I am constantly being asked how I like Berat, by complete strangers, everywhere I go. I guess my hat, sunglasses and purple tennis shoes with bright pink laces are a dead give away that I am not from here. Especially the shoes, my ankles simply can not do anything but flats and tennis shoes on the cobblestone roads, while the women of Berat sport stilettos and nimbly scale the crevices. I may never “belong” here, oh well.
The second most common question I get, again from random complete strangers on the street is, if I am Orthodox pronounced “or -to- dox.” I guess it is in my eyes or something, since I come from a long line of Orthodox priests. In fact my name should be Popov (which in Bulgarian and Macedonian means priest) but the American immigration agents on Ellis Island in 1914 told my grandfather his name was too long and erased the Popov, leaving just the Georgieff. Maybe the people in Berat can see my original name hovering above me when I stop to admire one of the many beautiful churches here.
I have discovered the primitive Albanian internet: Gushas (Grandmas) with telephones. It could also be called the primitive Albanian GPS (Gusha Positioning System) My 70 something house mother reports to me on a regular basis, my whereabouts at the end of the day. Various friends are obviously informing her on my activities. So far I have been told of my swatting away bees while shopping for fruit, the various places I purchase things. These reports are always followed by helpful suggestions on cheaper alternatives. In the Peace Corps, there is special attention paid to safety and security, we receive hours and hours of trainings and when we are placed at our permanent site, we have to fill out forms identifying the location of hospitals, police stations and give our coordinates so that in case of an emergency the Peace Corps can locate us. I think this could be simplified by giving the phone numbers of the local Gushas, because they obviously know where everyone is at all times.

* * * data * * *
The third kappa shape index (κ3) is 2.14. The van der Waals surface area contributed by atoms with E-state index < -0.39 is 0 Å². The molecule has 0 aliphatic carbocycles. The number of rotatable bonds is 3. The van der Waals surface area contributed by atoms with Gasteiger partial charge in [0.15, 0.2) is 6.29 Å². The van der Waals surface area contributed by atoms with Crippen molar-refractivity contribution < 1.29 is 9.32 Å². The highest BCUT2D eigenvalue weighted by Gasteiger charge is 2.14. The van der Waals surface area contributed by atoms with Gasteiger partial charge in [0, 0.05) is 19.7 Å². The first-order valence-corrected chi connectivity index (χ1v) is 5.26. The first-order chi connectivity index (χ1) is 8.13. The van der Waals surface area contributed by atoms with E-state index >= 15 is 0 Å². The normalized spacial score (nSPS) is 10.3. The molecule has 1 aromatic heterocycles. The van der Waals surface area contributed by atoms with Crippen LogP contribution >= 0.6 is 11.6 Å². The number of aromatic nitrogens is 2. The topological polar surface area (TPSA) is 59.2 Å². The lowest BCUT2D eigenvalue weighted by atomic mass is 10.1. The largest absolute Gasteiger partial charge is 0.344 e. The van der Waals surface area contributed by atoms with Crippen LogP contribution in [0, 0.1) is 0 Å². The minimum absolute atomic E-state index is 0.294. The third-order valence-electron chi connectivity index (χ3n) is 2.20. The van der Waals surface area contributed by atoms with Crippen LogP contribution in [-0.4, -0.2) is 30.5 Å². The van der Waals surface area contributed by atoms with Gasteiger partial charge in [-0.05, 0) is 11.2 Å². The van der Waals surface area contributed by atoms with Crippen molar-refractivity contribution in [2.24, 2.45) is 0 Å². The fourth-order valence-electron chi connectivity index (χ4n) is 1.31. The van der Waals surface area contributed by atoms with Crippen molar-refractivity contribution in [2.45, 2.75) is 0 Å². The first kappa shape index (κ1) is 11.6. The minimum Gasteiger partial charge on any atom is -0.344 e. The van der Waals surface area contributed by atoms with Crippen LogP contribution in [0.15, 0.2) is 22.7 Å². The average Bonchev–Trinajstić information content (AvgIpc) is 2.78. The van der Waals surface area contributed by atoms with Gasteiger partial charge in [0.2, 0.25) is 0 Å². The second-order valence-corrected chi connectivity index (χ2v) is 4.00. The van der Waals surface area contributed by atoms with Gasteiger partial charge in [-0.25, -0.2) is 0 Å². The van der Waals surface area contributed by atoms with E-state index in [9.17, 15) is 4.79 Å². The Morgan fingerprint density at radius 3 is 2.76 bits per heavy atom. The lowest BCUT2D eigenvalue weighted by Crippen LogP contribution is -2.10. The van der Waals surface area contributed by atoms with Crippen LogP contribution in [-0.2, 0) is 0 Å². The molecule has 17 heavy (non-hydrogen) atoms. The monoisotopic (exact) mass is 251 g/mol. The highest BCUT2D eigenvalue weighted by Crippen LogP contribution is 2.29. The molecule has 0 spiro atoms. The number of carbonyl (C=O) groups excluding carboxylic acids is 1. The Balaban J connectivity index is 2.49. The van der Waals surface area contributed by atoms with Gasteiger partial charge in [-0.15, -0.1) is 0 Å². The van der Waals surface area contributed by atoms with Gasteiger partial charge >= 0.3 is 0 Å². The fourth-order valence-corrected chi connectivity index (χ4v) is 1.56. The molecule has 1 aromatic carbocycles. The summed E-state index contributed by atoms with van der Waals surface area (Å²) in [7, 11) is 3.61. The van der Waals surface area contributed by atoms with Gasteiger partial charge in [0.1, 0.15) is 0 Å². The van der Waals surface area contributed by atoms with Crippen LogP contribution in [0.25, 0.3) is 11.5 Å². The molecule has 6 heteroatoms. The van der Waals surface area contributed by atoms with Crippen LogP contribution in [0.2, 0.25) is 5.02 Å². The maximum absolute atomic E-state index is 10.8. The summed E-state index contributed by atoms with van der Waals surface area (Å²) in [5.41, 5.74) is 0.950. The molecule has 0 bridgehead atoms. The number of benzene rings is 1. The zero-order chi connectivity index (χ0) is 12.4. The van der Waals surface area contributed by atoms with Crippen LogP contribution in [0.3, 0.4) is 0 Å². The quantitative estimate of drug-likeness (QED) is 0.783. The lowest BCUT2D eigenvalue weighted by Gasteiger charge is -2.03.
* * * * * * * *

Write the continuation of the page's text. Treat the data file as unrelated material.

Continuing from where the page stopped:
Tow trucks seem non-existent here, but cars joined with ropes going the speed limit are everywhere.
|The Berat version of Jiffy Lube, while you wait on the road oil changes|
Albanians make use of unusual spaces. A small cave in the Castle Mountain has an oil change shop in it. This is on a blind curve of the main two lane road that goes in and out of the city. The doors periodically open, and I watch as customers get oil changes on the street, with a miraculous absence of car crashes during the process.